By Joe Zingale, Flooring Group Specialist, CTS Cement Manufacturing Corp., Garden Grove, Calif.

Contractors often face inconsistent results on polished concrete overlays. When this problem starts creeping up on jobs, it’s important to look back and review the necessary steps to ensure consistency in each project.

Use the proper mix proportions. It’s true – the mix can make or break a project. Contractors need to be cognizant of how much water they are using and how much is needed. Getting a consistent mix means starting with the correct water amount, which will keep the aggregate suspended and near the top.

Many contractors also have one person in charge of both the water and mix station on a jobsite.. This person will also perform slump tests and is responsible for hitting the desired target. These slumps tests are especially needed when colorants are being added.

Limit the size of your work area. The production capacity of your mix station should align with the width of the pour. Most contractors mix in larger batches (4-5 bags) to ensure consistency. Working with larger batches combined with controlling the width of the pour is more efficient at keeping a proper wet edge. The wet material is placed on top of the wet material. Then a gauge rake is used perpendicular to the way the material is placed. Typically, a spike roller is used in the same direction the material was first placed. Since large batch mixing is being used more on these types of pours, rather than pumps, there is no reason not to limit the width of the placement, since this doesn’t add any additional mixing time to the jobsite.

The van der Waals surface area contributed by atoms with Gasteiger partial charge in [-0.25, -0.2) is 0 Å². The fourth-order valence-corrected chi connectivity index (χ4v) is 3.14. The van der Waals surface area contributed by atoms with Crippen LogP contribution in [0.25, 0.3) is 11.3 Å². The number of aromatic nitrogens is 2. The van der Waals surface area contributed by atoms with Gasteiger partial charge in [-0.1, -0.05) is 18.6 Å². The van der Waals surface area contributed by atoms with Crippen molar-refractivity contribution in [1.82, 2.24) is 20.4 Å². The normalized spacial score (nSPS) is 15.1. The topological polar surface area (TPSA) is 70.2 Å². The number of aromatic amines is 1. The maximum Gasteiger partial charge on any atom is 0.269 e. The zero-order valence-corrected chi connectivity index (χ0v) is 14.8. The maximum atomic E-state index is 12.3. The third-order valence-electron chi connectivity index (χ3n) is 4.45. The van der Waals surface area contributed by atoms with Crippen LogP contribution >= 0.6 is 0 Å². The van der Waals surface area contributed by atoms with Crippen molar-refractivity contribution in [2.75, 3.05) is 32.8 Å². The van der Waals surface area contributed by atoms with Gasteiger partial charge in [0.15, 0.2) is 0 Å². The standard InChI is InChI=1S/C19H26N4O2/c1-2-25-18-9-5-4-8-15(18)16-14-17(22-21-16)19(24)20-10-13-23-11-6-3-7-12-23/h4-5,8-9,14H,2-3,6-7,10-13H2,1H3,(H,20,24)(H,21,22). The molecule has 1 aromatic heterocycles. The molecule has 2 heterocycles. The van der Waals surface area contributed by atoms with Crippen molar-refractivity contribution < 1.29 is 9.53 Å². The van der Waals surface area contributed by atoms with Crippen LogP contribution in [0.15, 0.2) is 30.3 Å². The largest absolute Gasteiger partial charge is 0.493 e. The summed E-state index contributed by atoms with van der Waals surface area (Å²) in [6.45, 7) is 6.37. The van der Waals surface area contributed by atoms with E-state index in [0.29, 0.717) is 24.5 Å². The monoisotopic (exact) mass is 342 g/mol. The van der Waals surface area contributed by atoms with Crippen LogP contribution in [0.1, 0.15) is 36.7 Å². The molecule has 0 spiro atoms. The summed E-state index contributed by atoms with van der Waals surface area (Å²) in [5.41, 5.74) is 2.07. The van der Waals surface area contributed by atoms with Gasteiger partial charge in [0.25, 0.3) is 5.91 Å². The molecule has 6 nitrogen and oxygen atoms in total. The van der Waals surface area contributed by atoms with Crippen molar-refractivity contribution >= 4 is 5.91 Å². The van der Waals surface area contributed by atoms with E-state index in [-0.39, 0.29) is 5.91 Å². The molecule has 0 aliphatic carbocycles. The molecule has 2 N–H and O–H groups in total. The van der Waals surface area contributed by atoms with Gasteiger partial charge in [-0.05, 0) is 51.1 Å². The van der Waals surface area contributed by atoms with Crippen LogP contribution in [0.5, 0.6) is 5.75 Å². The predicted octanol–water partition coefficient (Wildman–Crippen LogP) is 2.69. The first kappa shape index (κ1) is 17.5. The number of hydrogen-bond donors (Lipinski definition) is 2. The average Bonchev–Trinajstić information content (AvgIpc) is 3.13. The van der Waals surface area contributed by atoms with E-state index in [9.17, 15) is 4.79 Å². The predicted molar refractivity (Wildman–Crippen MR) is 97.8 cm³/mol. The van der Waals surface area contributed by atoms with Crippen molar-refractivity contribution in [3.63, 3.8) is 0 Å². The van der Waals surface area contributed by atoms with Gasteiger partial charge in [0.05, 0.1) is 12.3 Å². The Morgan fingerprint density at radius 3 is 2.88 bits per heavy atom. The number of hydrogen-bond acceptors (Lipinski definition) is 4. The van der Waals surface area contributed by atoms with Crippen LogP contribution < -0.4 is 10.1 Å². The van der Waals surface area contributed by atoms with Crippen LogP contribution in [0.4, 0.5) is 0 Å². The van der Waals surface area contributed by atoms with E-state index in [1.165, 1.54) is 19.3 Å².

In one example of a larger batch mix, a contractor would use two large batch mixers for a 3/8-inch placement. 2 large batch mixers can process about 80-100 bags/hour, which is enough material for about 1,200 – 1,600 square feet of floor. Most contractors own multiple batch mixers, sometimes even as many as five, so it is easy to pour more than one area. Or use additional batch mixers if the project requires a wider pour.

So, why are contractors pouring a 40-foot-wide area when a 20-foor-wide area will get more consistent results? The slab will need joints anyway, so the prudent contractor should mix and place closer to what its mix station can actually produce.

Watch the surrounding temperature. Elevated temperatures mean contractors have reduced working time with materials. This means they need to shorten the width of the pour to keep the wet edge. When pouring indoors, climate-controlled buildings can keep temperatures consistent. No fans should be blowing – no air movement – for a better result. Since self-leveling concrete dries from the top down, to avoid cracking from premature drying, it is essential that fans are not used.

If you want to polish, control the water in the mix. If you have too much water in the mix, the aggregate will sink, and it won’t be visible when grinding, thus producing an inconsistent floor. A polished concrete surface should show aggregate consistently.

The truth is in the grinding. On the first step of the grinding stage, a polishing contractor can tell if the mixing and placement was done correctly. If done correctly, less grinding time will be needed. If the aggregate isn’t uniformly distributed in the overlay material, the polishing contractor may have to do multiple passes with the initial grinding steps to make it look uniform.

A healthy polished concrete overlay is about paying attention to the recipe. Don’t let too much water ruin the mix or place material in wider strips than your mix station can produce. It’s all in the attention to the details.

Read here for more detailed information on installing polishable concrete overlays.